James Olivo, a veteran Nassau County auditor and former president of New York State's Government Finance Officers' Association, has taken over the financial reins of Mastic Beach as treasurer.
Olivo will be the fourth administrator to handle the village's fiscal affairs since Mastic Beach was incorporated in 2010.
Village trustee Gary Stiriz on Wednesday blamed the high turnover rate in part on the position being part time, and said some treasurers found better jobs elsewhere.
Olivo, 59, of North Merrick, replaces former treasurer John Morris, who worked on the village's $4.3 million budget despite being amicably terminated days before its adoption because of a disagreement over health insurance.
Olivo, who was formerly appointed to the position at Tuesday's village meeting, said he needs a change of pace as he nears retirement.
"I'm pretty confident I can help the village," he told the more than 130 residents in attendance. He told residents that the village appears to be in good financial position, but that he needs more time to go over the books.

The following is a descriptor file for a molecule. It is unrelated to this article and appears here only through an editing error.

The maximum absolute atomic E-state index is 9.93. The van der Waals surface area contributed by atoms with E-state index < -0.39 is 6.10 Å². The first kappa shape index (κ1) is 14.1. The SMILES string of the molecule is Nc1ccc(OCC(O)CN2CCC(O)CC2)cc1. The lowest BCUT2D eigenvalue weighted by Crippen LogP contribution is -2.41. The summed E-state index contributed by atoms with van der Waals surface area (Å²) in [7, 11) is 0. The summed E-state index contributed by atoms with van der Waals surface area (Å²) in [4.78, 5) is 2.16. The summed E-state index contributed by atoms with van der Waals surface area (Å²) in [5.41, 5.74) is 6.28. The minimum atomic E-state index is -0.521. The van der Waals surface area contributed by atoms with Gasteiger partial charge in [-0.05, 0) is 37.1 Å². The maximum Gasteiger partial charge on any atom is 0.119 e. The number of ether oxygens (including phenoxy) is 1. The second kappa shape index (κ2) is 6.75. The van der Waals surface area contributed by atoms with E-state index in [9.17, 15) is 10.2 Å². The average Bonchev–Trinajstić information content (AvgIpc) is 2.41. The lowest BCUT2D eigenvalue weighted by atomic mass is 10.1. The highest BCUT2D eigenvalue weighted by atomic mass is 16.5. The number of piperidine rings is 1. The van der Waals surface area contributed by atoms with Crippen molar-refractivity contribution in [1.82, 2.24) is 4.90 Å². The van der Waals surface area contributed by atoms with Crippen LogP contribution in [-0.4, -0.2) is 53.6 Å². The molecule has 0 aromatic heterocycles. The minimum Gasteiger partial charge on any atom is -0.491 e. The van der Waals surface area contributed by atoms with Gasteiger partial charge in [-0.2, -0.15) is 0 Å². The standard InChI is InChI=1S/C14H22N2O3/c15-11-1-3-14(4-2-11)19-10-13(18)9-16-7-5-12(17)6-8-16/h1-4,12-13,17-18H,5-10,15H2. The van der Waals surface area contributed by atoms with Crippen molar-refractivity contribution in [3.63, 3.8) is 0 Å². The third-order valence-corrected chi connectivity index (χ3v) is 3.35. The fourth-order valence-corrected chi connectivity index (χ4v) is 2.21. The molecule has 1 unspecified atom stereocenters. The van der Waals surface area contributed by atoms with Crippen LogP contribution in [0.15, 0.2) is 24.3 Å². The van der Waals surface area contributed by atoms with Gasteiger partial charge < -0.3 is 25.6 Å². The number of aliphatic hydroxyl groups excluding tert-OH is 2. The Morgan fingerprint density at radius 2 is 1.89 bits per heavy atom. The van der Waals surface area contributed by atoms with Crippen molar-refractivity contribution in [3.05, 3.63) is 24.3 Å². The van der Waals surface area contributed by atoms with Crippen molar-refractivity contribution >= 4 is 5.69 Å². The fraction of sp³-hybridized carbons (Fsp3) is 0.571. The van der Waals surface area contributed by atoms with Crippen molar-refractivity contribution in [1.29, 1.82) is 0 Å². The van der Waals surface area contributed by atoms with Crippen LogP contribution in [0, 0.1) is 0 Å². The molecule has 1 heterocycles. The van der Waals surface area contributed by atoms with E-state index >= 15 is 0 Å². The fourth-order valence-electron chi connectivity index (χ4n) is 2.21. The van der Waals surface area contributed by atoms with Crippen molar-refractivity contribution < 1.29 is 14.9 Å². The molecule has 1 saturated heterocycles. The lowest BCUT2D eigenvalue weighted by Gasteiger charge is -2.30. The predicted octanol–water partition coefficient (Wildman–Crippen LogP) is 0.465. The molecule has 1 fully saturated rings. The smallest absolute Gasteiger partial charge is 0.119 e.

Olivo said he spent 32 years as the auditor of Garden City and is an adjunct professor in the business department at Molloy College in Rockville Centre. His experience also includes a stint as president of New York State's Government Finance Officers' Association, a private group that assists government financial officers. He graduated from Hofstra University in 1977 and later obtained a master's degree there.
Board members, in a 4-0 decision, voted to give Olivo the position at a reorganizational and work session meeting last week. The move caused some criticism among several homeowners at the meeting who spoke out against the hire in favor of someone closer. To permit the hire, the trustees passed a law last week allowing the village treasurer to live in Nassau County. Before the village code was amended last week, the treasurer had to live in Suffolk County.
Village officials said Olivo was the most qualified candidate of the four applicants. He will earn about $18,000 annually, won't work more than 20 hours per week and won't have village-provided health insurance.